So, OK, I need to get after making the chilli before I find the bottom of the bottle. I’m pretty sure it isn’t going to survive the night, so I need to get the “playing with fire and knives” part done while I’m still, er, “focused”… ;-)
FWIW, my Chilli Recipe is based mostly on Dad’s Chilli Recipe. At about 8 years old he shared with me the “secret” of his chilli and why we had to make a 5 gallon pot of it frequently in the restaurant. “Use 3 times as much comino as chilli pepper”. In much of the world comino is called cumin, but in a place with a lot of Mexicans, comino is commonly used. It’s all the same plant.
See, most folks think the distinctive flavour of chilli comes from the chilli pepper. It doesn’t. The pepper just adds hotness. By upping the actual flavour spice relative to the hot, you get a rich deep flavour without the mouth deadening hotness. It tastes and smells better, AND you can actually taste it after the first bite… ;-) Don’t use too much though, as too much cumin starts to taste bitter.
So I sauté one onion per pound of meat, add the meat to brown it up, add some minced garlic, simmer to done. Then sprinkle over with chilli powder / chilli pepper to the hotness you like, add 3 x that much cumin / comino, stir well. (For me, I think it is about a tsp of pepper and TBS of cumin, but I’m a dumper so who knows…) Then I typically use a jar of marinara sauce for the tomato component. It’s just so easy and the oregano is already in it. Final step is “Salt and Pepper To Taste”. Then I add pre-cooked (usually canned by me) beans to whatever degree is desired. Ranging from “none” to “about 1/2” for me.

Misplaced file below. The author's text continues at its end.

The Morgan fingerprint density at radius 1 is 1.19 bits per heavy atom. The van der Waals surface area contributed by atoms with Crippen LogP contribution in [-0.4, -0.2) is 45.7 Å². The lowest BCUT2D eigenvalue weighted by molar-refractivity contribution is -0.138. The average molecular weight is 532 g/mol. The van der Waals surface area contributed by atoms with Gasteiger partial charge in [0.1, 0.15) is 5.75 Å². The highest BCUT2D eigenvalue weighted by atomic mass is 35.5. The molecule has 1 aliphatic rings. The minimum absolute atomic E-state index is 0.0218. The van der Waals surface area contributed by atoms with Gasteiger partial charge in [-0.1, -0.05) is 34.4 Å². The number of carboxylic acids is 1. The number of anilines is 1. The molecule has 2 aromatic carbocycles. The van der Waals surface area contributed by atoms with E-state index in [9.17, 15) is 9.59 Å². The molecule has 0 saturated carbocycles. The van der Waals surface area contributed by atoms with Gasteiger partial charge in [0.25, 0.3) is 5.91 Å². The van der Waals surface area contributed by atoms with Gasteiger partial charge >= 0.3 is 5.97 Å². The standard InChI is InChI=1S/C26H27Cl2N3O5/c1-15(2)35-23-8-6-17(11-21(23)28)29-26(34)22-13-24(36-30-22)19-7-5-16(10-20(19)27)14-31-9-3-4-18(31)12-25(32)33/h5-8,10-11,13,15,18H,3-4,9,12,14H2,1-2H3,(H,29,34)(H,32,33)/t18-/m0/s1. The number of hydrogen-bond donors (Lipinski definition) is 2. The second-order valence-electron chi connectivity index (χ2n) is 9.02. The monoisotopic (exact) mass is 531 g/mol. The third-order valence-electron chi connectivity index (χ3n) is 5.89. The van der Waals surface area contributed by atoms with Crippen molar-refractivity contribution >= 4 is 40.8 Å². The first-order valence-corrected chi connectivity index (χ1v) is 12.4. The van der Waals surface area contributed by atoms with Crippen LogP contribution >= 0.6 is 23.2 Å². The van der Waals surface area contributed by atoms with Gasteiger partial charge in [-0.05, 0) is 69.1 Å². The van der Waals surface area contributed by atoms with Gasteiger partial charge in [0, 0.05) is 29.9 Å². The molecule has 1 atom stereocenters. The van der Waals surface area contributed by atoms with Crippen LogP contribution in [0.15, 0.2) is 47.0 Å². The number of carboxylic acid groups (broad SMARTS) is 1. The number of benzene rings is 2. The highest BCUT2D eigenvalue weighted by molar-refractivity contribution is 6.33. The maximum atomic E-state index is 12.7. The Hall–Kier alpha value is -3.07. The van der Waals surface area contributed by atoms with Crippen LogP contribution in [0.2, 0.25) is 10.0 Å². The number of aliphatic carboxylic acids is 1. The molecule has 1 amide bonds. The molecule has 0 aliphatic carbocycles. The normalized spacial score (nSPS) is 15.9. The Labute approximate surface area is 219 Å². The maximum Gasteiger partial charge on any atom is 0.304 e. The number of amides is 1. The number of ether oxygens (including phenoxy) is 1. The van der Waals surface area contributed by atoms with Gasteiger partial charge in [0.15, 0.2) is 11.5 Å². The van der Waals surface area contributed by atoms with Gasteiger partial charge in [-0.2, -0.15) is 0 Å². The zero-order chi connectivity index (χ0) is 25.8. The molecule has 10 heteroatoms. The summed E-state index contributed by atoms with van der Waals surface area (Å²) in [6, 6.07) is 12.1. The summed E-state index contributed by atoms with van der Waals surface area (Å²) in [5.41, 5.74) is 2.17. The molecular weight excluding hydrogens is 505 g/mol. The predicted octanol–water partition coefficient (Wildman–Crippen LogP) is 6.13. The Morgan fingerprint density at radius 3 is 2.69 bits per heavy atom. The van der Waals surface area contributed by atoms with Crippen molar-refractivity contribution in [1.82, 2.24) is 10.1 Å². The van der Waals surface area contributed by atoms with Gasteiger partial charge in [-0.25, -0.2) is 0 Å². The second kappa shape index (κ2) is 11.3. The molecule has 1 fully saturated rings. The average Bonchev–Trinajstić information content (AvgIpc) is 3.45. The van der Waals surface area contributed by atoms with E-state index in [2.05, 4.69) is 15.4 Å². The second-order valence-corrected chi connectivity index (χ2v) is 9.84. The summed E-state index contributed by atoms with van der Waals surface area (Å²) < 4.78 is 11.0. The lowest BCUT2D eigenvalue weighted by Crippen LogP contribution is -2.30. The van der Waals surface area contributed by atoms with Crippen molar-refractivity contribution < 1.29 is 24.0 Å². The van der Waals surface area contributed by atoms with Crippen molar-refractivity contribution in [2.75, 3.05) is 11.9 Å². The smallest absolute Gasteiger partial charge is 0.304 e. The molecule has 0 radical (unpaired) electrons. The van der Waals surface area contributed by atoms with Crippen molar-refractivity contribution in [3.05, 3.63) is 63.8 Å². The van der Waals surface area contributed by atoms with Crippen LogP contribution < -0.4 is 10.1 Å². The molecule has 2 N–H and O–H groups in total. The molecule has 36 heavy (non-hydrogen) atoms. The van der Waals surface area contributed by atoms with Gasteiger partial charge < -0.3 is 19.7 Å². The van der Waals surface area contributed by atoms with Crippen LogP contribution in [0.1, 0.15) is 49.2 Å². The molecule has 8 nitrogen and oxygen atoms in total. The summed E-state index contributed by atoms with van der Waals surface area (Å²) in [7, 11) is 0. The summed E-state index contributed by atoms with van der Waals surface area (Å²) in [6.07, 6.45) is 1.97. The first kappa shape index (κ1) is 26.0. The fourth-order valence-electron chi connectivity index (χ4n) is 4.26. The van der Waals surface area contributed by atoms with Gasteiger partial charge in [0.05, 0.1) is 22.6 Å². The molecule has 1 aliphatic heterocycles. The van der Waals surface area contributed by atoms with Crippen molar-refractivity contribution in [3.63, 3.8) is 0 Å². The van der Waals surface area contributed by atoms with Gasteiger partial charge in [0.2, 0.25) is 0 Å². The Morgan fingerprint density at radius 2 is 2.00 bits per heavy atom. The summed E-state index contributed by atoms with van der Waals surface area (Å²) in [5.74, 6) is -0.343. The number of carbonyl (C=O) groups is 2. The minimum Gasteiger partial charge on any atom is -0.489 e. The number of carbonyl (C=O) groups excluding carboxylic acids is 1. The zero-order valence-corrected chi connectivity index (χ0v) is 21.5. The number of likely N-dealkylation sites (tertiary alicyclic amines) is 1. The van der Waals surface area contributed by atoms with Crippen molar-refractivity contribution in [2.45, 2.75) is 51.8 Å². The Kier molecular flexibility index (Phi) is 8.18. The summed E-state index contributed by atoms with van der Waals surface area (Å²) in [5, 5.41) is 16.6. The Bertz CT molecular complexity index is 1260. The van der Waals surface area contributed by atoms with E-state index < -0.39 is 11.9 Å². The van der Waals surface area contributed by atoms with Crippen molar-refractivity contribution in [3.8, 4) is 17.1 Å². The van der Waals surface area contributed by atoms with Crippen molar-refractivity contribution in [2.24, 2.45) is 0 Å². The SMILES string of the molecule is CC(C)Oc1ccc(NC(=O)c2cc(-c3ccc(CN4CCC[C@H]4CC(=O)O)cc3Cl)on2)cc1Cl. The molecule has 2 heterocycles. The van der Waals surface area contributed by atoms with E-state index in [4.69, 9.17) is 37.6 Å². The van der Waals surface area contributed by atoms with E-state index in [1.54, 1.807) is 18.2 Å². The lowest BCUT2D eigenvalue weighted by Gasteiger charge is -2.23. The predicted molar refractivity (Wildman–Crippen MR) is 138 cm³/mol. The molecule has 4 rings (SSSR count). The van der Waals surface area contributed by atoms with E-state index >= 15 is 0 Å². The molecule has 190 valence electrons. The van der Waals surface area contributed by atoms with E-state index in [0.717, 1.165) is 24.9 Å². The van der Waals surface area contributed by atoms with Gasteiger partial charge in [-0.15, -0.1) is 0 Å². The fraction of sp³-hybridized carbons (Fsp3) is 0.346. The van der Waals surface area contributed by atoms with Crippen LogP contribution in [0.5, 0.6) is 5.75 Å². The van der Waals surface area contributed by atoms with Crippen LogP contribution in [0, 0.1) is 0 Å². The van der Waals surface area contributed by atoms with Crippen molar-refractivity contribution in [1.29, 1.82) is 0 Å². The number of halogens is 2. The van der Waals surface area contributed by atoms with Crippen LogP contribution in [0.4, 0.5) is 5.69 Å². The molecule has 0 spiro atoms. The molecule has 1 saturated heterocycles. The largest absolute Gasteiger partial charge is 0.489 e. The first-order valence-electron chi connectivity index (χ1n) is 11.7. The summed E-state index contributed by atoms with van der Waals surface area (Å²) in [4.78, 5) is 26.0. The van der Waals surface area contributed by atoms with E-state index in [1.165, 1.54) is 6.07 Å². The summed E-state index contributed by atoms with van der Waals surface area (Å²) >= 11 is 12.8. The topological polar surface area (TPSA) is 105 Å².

I think that’s pretty much it. No, I don’t drain the fat. Use a modestly low fat grade of ground meat and enjoy the richness in the chilli that nobody else can explain. Sometimes I use a little bit of olive oil to sauté the onions. Sometimes I’ll just start browning off the meat and let the onions get cooked in the natural fat from the meat. It doesn’t seem to matter much. I’ve never found a “too much” or a “too little” for garlic. I like it with some in it, but if I’ve run out it does OK anyway. Sometimes I’ll add chopped up black olives as variety. I used to put a can of stewed tomatoes in too, but when tomatoes started to make the arthritic fingers thing happen, left them out. I’ve also used Polynesian / Filipino “Banana sauce” instead of Marinara for the same reason. It has it’s own peppers in it, so adjust hotness accordingly! (It comes in several hotness grades, one of which is OMG!)
Particular beans used is “what have I got?”. Pintos are fine. Black Beans are great, as are reds. I’ve used Navy Beans and Great Northern when nothing else was around even though it doesn’t look quite right. Peruano beans ought to work great given how well they did in “Ham & Beans”, but I’ve not used them yet (though I have 25 lbs in the ’emergency stores”). Tonight will probably be pintos as I’ve canned up a bunch of them so they are ready to go. One batch I made with a mix of 4 or 5 different bean types. It was fun, but a bit of a PITA to get them all done as each took a different cooking time. It ended up a very big batch of chilli too!
So that’s about all I can think of on the chilli front. Time to go start the stove work… Hmmm… the wine bottle is already 1/4 empty… who’s been hitting it when I was typing? ;-)